Investigators reported, “The use of cannabis was associated with beneficial effects on some FM symptoms. … After two hours of cannabis use, VAS (visual analogue scales) scores showed a statistically significant reduction of pain and stiffness, enhancement of relaxation, and an increase in somnolence and feeling of well being.”
By far the most common approach to treating epilepsy is to prescribe antiepileptic drugs. Commonly prescribed drugs include clonazepam, phenobarbital, and primidone. Some relatively new epilepsy drugs includetiagabine, gabapentin, topiramate, levetiracetam, and felbamate. Many medications amplify side effects such as fatigue and decreased appetite. Epilepsy medication also may predispose people to developing depression or psychoses.
Several lines of evidence now suggest that cannabinoid compounds are anticonvulsant and empirical evidence in many children is establishing conclusive evidence that cannabinoid therapy may be the most effective treatment available for epileptics.
In “The Endogenous Cannabinoid System Regulates Seizure Frequency and Duration in a Model of Temporal Lobe Epilepsy”, Robyn Wallace explained that the data not only shows the anticonvulsant activity of exogenously applied cannabinoids but also suggests that endogenous cannabinoid tone modulates seizure termination and duration through activation of the CB1 receptor. By demonstrating a role for the endogenous cannabinoid system in regulating seizure activity, these studies define a role for the endogenous cannabinoid system in modulating neuroexcitation. The endogenous cannabinoid system thus provides on-demand protection against acute excitotoxicity in central nervous system neurons.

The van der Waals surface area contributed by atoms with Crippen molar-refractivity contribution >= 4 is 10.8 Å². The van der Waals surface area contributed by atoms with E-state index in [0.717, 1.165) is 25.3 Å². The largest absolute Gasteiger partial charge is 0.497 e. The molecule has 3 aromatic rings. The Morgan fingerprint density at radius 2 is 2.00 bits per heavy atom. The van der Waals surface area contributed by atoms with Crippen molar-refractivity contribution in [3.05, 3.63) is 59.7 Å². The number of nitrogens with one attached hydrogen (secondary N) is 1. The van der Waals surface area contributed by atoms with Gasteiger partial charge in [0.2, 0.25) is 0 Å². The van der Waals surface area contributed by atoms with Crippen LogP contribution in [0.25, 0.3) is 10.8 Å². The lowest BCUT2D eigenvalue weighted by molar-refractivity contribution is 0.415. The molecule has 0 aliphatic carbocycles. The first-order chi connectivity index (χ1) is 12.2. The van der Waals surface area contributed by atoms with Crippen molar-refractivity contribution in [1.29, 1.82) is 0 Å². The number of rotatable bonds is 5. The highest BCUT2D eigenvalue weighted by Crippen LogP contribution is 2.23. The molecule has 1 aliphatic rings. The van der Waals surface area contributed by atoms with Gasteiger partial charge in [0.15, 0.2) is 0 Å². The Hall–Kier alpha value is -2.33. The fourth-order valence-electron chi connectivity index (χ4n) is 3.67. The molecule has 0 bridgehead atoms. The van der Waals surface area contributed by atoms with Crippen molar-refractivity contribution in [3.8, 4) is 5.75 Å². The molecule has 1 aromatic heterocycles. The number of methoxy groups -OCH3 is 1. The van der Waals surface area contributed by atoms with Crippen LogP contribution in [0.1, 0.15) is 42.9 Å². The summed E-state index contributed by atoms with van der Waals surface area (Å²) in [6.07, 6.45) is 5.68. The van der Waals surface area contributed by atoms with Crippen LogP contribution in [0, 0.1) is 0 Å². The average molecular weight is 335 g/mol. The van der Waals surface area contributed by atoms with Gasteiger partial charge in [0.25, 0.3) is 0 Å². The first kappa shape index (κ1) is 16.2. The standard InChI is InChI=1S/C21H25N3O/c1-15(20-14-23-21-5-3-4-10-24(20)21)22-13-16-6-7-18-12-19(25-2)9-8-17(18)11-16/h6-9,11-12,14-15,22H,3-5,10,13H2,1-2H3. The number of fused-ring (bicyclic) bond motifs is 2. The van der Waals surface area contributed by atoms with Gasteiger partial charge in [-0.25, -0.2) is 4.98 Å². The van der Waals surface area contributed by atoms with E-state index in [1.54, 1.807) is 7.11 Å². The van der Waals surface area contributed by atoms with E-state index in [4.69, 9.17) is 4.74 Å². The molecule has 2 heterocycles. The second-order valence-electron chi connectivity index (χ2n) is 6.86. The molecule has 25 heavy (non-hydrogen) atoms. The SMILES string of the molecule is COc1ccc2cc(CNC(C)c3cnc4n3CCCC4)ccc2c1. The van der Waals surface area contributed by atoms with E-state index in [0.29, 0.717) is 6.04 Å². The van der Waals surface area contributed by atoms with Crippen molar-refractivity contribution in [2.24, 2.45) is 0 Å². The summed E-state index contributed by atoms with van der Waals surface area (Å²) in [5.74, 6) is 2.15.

Anti-convulsant drugs have potentially serious side-effects, including bone softening, reduced production of red blood cells, swelling of the gums, and emotional disturbances. Other occasional effects include uncontrollable rapid eye movements, loss of motor co-ordination, coma and even death. In addition, these medications are far from ideal in that they only completely stop seizures in about 60% of patients.
Large amounts of anecdotal reports and patient case studies indicate the assistance of cannabis in controlling seizures. Cannabis analogues have been shown to prevent seizures. Patients report that they can wean themselves off prescription drugs, and still not experience seizures if they have a regular supply of cannabis.